In a decades-long career, Ruth Bader Ginsburg was an advocate and jurist for gender equality and for ensuring that the United States Constitution leaves no person behind. As revealed in her final book, Justice, Justice Thou Shalt Pursue, in the area of gender rights, Ginsburg dismantled long-entrenched systems of discrimination based on outdated stereotypes by showing how such laws hold back both genders.
In Justice, Justice Thou Shalt Pursue, co-authored by Amanda L. Tyler, a Berkeley Law professor and former Ginsburg law clerk, Ginsburg shares details from her family life and long career. These include notable briefs and oral arguments, some of Ginsburg’s last speeches, and her favorite opinions that she wrote as a Supreme Court Justice (many in dissent), along with the statements that she read from the bench in those important cases. Each document was chosen by Ginsburg and Tyler to tell the story of the litigation strategy and optimistic vision that were at the heart of Ginsburg’s unwavering commitment to the achievement of “a more perfect Union.”
When it comes to breaking down barriers for women in the workplace, Ginsburg’s name speaks volumes for itself—but, as she clarifies in the foreword to the long-awaited book, Paving the Way, there are too many trailblazing names we do not know. Herma Hill Kay, former Dean of UC Berkeley School of Law and Ginsburg’s closest professional colleague, wrote Paving the Way to tell the stories of the first fourteen female law professors at ABA- and AALS-accredited law schools in the United States. This is not just a collection of individual stories of remarkable women but also a well-crafted interweaving of law and society during a historical period when women’s voices were often not heard and sometimes actively muted. This is a decidedly feminist project, one that Justice Ruth Bader Ginsburg advocated for tirelessly and admired publicly in the years before her death.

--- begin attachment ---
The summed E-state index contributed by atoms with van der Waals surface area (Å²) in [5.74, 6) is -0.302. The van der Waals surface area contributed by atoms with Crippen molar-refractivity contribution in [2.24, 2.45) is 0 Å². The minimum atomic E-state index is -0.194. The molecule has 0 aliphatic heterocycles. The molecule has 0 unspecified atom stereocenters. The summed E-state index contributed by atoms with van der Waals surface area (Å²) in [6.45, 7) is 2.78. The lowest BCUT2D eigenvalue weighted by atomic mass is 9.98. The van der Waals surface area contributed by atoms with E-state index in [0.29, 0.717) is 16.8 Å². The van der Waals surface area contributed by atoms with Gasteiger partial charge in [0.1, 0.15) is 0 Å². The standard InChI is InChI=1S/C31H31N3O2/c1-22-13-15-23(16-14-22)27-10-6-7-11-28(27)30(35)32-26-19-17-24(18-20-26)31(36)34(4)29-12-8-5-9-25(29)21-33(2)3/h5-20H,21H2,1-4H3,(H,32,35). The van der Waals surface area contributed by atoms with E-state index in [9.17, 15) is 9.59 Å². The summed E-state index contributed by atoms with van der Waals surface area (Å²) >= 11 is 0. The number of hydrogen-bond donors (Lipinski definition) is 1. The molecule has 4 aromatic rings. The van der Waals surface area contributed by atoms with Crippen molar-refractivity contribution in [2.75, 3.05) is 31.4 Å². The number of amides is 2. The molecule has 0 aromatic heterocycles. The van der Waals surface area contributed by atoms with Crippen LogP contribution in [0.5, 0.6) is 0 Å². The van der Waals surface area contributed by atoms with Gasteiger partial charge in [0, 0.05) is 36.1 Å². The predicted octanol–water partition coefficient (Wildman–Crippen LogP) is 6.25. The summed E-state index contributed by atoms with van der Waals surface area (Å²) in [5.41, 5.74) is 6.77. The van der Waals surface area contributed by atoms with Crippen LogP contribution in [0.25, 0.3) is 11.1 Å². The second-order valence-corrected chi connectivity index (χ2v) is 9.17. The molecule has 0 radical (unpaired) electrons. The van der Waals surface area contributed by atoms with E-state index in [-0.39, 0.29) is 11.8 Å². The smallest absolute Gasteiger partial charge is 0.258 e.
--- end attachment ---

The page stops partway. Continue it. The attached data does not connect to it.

The passing of Justice Ruth Bader Ginsburg in September 2020 as both books were nearing production was met with a public outpouring of grief. With her death, the country lost a hero and national treasure whose incredible life and legacy made the United States a more just society and one in which “We the People,” for whom the Constitution is written, includes everyone.